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Genentech withdraws Raptiva

Psoriasis treatment is withdrawn from US market because of increased risk of PML

Genentech has announced the phased voluntary withdrawal of its psoriasis drug Raptiva from the US market because of an increased risk of progressive multifocal leukoencephalopathy (PML), a rare and usually fatal disease of the central nervous system.

Raptiva, which is indicated for the treatment of chronic moderate-to-severe plaque psoriasis in adults 18 years and older, will no longer be available after June 8, 2009. However, effective immediately, doctors have been advised not to prescribe the drug to new patients. In addition, doctors have been asked to contact patients currently receiving the drug to discuss alternative treatment options.

"Our decision to remove Raptiva from the market reflects Genentech's commitment to patient safety," said Dr Hal Barron, Genentech senior vice president, development and chief medical officer. "Although we believe that many psoriasis patients are benefiting from Raptiva, the balance between benefit and risk in the psoriasis population for which Raptiva was approved has significantly changed," he added.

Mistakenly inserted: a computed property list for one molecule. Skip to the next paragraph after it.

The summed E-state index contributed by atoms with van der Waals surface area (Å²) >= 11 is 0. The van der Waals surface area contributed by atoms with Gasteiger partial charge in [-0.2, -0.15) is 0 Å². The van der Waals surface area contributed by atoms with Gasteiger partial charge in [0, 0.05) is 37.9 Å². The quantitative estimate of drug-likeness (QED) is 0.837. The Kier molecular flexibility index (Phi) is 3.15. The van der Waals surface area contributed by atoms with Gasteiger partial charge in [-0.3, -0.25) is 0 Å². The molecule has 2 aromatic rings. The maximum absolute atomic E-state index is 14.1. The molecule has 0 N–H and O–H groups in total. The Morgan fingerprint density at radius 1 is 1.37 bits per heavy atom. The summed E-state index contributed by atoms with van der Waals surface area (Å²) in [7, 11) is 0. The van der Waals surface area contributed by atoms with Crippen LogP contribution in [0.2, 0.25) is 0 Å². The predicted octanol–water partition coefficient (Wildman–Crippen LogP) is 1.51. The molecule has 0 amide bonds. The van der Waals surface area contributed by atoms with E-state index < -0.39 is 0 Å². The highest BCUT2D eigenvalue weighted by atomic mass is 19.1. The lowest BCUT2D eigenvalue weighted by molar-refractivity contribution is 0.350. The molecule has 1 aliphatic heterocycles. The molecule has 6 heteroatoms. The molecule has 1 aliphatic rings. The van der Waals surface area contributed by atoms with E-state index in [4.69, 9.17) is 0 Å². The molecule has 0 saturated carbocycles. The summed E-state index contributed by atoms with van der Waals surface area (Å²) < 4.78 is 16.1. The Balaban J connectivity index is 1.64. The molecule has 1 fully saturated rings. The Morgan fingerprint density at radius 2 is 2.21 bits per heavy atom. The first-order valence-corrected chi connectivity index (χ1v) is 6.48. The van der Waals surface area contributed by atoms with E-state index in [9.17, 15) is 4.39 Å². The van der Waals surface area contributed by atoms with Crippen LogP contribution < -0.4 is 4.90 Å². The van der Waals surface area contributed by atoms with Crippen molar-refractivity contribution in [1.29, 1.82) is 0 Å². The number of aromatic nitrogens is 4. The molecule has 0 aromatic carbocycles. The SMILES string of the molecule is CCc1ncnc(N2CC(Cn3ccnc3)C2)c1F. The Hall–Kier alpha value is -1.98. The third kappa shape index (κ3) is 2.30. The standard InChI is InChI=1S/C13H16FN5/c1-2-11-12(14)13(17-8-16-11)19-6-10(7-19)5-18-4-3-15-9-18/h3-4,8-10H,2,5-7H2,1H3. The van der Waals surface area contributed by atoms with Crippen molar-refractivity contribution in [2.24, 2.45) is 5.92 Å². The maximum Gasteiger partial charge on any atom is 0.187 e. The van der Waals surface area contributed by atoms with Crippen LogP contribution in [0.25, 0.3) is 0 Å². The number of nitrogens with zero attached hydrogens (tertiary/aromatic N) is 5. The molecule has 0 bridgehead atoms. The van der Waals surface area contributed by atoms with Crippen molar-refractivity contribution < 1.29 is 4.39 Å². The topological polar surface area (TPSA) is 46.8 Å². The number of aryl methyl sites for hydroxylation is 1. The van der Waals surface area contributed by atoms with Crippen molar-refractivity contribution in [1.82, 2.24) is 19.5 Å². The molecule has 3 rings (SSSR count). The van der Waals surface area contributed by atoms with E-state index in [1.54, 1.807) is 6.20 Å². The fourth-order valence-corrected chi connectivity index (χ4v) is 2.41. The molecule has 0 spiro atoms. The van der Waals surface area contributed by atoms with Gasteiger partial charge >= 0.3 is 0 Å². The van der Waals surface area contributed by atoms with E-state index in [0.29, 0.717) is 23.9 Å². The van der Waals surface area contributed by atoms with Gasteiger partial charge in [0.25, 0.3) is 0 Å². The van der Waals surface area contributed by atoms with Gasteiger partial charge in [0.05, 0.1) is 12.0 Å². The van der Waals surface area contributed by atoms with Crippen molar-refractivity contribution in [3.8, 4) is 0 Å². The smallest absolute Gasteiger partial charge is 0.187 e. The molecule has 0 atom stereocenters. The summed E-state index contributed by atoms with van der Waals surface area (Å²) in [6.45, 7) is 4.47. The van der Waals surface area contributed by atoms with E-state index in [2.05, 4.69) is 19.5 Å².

There have been three cases of diagnosed PML in patients receiving Raptiva: one patient receiving the drug developed progressive neurologic symptoms and died of an unknown cause.

Genentech's decision to withdraw the drug was taken after consultation with the Food and Drug Administration (FDA). The company is working with Merck Serono, its licensee outside the US and Japan, to inform regulators of the decision to remove the treatment from the US market.

Raptiva prescribing information was updated in October 2008 to include a boxed warning on the risk of serious infections, including PML. It was further updated last month to include additional information on the risk of PML and a new medication guide for patients.

Approximately 2,000 patients in the US are currently taking Raptiva for chronic plaque psoriasis, according to Genentech and 46,000 people worldwide have received the treatment since it was approved by the FDA in 2003.

9th April 2009


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